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The global economic downturn is hardly over, and without a more dramatic set of actions, the United States is likely to suffer another major crisis in the years ahead. A new book by Alan Blinder may be the best general volume on the recession to date, but it paints an overly optimistic portrait of the current situation.
Gideon Rose speaks with Martin Feldstein and Alan Binder about the fiscal cliff and deals to avert it.
Although the U.S. economy is no longer in a recession, recovery has been painfully slow. The outlook is still bleak: Congress is likely to cut spending and raise taxes, while the Fed is in no mood to lower interest rates.
This stimulating collection is built around Blinder's strong and much-debated thesis that within two decades, 30-40 million U.S. jobs, mainly those in the services industries that require no direct contact between the provider and the customer, could be sent offshore.
As the financial crisis continues, the U.S. Congress is considering a bill that would jeopardize the independence of the Federal Reserve. This is a shame. Monetary policy should be protected from congressional politics.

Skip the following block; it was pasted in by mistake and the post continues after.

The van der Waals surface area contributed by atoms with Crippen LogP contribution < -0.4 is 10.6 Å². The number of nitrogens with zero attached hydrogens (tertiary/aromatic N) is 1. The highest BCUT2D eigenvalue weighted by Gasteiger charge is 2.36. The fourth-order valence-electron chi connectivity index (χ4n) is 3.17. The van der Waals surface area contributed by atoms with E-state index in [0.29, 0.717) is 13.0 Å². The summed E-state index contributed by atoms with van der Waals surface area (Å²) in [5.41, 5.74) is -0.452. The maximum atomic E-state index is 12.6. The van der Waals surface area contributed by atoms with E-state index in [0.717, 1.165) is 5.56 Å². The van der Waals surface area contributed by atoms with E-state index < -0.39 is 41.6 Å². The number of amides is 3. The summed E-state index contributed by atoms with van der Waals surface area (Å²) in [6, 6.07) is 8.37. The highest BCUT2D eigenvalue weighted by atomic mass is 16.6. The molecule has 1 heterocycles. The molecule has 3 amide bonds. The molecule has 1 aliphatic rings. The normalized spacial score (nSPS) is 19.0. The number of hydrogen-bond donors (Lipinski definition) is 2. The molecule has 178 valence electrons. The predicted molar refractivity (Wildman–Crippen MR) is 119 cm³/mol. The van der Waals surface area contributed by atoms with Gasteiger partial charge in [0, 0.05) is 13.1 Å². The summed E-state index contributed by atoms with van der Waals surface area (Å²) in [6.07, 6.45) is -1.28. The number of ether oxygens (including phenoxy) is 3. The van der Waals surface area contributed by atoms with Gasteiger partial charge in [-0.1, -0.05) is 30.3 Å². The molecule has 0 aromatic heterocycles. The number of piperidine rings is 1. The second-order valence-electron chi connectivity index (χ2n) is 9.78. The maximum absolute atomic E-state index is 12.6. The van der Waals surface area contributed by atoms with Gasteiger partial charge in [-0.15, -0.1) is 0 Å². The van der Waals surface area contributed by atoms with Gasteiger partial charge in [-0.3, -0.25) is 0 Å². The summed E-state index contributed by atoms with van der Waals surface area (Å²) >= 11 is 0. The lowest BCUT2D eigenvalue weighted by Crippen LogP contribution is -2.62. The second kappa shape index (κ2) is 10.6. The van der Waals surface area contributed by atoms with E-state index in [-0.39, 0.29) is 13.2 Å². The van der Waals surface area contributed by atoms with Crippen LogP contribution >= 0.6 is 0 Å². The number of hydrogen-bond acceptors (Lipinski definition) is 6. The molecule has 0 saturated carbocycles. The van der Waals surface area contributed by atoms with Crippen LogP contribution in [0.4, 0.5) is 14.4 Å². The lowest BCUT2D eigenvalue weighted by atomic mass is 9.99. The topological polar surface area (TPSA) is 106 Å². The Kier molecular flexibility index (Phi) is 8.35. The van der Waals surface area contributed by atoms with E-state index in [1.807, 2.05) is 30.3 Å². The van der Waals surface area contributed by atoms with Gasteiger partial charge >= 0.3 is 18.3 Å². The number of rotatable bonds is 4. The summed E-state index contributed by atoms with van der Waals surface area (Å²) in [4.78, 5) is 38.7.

Economists who insist that "offshore outsourcing" is just a routine extension of international trade are overlooking how major a transformation it will likely bring -- and how significant the consequences could be. The governments and societies of the developed world must start preparing, and fast.
The economic conflagrations that lit up the world throughout the last half decade sent a very clear message: There are fatal flaws in the global financial architecture. The Bretton Woods system was designed for a very different world. The IMF, part schoolmarm and part firefighter, no longer plays either role well. Too often, it ignores the real victims and makes crises worse. The system must be redrawn to stabilize markets and head off panics before they spin out of control. Herewith a simple, eight-point plan for such reforms that uses existing institutions and respects current notions of national sovereignty.
Those who say big government is the problem have it wrong. The real problem is that government is pushed and pulled by interest groups and partisan politicking, often at the public's expense. Washington could learn from independent agencies like the Federal Reserve. Shift responsibility for things like tax policy from the politicians to the experts; besides knowing more, they work in a politics-free zone. Tossing the ball to the technocrats won't weaken democracy -- Congress can always take it back -- but it will produce better policy.